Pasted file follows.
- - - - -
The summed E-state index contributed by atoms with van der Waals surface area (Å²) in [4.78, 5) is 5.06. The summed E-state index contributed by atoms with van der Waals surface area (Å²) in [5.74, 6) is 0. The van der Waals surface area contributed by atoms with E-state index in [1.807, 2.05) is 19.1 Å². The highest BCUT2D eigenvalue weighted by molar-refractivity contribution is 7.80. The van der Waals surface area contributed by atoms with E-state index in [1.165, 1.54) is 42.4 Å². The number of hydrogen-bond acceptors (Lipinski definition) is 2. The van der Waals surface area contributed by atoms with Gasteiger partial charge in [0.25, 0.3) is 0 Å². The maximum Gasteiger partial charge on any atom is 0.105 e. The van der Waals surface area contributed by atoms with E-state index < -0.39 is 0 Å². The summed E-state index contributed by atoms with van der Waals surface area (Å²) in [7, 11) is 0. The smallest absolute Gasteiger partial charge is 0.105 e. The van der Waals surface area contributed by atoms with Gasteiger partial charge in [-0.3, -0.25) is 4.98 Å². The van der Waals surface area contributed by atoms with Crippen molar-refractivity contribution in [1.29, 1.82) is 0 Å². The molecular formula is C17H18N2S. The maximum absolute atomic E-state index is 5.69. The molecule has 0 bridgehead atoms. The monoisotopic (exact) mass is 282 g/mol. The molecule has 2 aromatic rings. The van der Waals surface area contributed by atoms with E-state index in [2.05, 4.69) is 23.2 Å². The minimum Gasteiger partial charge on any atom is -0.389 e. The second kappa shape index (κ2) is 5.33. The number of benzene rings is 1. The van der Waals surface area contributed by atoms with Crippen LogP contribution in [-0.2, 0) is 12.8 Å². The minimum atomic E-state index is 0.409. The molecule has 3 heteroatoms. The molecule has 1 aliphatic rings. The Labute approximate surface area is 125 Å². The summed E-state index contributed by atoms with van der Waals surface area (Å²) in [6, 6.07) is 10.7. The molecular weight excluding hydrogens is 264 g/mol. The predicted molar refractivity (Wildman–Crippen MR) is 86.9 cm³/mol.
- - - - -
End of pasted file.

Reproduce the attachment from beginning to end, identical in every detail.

The summed E-state index contributed by atoms with van der Waals surface area (Å²) in [4.78, 5) is 5.06. The summed E-state index contributed by atoms with van der Waals surface area (Å²) in [5.74, 6) is 0. The van der Waals surface area contributed by atoms with E-state index in [1.807, 2.05) is 19.1 Å². The highest BCUT2D eigenvalue weighted by molar-refractivity contribution is 7.80. The van der Waals surface area contributed by atoms with E-state index in [1.165, 1.54) is 42.4 Å². The number of hydrogen-bond acceptors (Lipinski definition) is 2. The van der Waals surface area contributed by atoms with Gasteiger partial charge in [0.25, 0.3) is 0 Å². The maximum Gasteiger partial charge on any atom is 0.105 e. The van der Waals surface area contributed by atoms with E-state index < -0.39 is 0 Å². The summed E-state index contributed by atoms with van der Waals surface area (Å²) in [7, 11) is 0. The smallest absolute Gasteiger partial charge is 0.105 e. The van der Waals surface area contributed by atoms with Gasteiger partial charge in [-0.3, -0.25) is 4.98 Å². The van der Waals surface area contributed by atoms with Crippen molar-refractivity contribution in [1.29, 1.82) is 0 Å². The molecular formula is C17H18N2S. The maximum absolute atomic E-state index is 5.69. The molecule has 0 bridgehead atoms. The monoisotopic (exact) mass is 282 g/mol. The molecule has 2 aromatic rings. The van der Waals surface area contributed by atoms with E-state index in [2.05, 4.69) is 23.2 Å². The minimum Gasteiger partial charge on any atom is -0.389 e. The second kappa shape index (κ2) is 5.33. The number of benzene rings is 1. The van der Waals surface area contributed by atoms with Crippen LogP contribution in [-0.2, 0) is 12.8 Å². The minimum atomic E-state index is 0.409. The molecule has 3 heteroatoms. The molecule has 1 aliphatic rings. The Labute approximate surface area is 125 Å². The summed E-state index contributed by atoms with van der Waals surface area (Å²) in [6, 6.07) is 10.7. The molecular weight excluding hydrogens is 264 g/mol. The predicted molar refractivity (Wildman–Crippen MR) is 86.9 cm³/mol.